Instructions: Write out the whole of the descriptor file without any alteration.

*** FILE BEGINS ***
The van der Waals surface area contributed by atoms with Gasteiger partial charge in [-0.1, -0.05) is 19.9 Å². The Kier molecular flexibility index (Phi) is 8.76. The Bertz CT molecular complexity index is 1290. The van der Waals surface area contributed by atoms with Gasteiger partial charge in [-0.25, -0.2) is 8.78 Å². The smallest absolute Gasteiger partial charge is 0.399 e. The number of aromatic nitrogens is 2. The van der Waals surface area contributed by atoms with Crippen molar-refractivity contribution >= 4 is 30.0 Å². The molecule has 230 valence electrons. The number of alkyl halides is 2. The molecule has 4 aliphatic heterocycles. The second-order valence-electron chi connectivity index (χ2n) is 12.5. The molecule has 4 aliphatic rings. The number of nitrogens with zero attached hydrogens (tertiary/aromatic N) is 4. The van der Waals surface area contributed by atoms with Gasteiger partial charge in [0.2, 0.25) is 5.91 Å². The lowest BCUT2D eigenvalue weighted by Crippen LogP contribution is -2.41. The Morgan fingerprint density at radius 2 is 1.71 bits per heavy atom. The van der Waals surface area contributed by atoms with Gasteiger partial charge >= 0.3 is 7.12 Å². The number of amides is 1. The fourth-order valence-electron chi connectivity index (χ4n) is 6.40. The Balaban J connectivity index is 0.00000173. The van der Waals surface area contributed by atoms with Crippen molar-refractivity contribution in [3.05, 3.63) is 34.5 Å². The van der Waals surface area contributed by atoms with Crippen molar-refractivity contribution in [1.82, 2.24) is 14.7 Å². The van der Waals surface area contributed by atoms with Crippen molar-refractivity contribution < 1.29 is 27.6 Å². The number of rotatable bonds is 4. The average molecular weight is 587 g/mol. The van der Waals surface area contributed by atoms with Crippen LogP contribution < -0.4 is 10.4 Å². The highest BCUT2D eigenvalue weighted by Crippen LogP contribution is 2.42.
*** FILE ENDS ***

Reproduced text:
The van der Waals surface area contributed by atoms with Gasteiger partial charge in [-0.1, -0.05) is 19.9 Å². The Kier molecular flexibility index (Phi) is 8.76. The Bertz CT molecular complexity index is 1290. The van der Waals surface area contributed by atoms with Gasteiger partial charge in [-0.25, -0.2) is 8.78 Å². The smallest absolute Gasteiger partial charge is 0.399 e. The number of aromatic nitrogens is 2. The van der Waals surface area contributed by atoms with Crippen molar-refractivity contribution >= 4 is 30.0 Å². The molecule has 230 valence electrons. The number of alkyl halides is 2. The molecule has 4 aliphatic heterocycles. The second-order valence-electron chi connectivity index (χ2n) is 12.5. The molecule has 4 aliphatic rings. The number of nitrogens with zero attached hydrogens (tertiary/aromatic N) is 4. The van der Waals surface area contributed by atoms with Gasteiger partial charge in [0.2, 0.25) is 5.91 Å². The lowest BCUT2D eigenvalue weighted by Crippen LogP contribution is -2.41. The Morgan fingerprint density at radius 2 is 1.71 bits per heavy atom. The van der Waals surface area contributed by atoms with Gasteiger partial charge >= 0.3 is 7.12 Å². The number of amides is 1. The fourth-order valence-electron chi connectivity index (χ4n) is 6.40. The Balaban J connectivity index is 0.00000173. The van der Waals surface area contributed by atoms with Crippen molar-refractivity contribution in [3.05, 3.63) is 34.5 Å². The van der Waals surface area contributed by atoms with Crippen molar-refractivity contribution in [1.82, 2.24) is 14.7 Å². The van der Waals surface area contributed by atoms with Crippen molar-refractivity contribution < 1.29 is 27.6 Å². The number of rotatable bonds is 4. The average molecular weight is 587 g/mol. The van der Waals surface area contributed by atoms with Crippen LogP contribution < -0.4 is 10.4 Å². The highest BCUT2D eigenvalue weighted by Crippen LogP contribution is 2.42.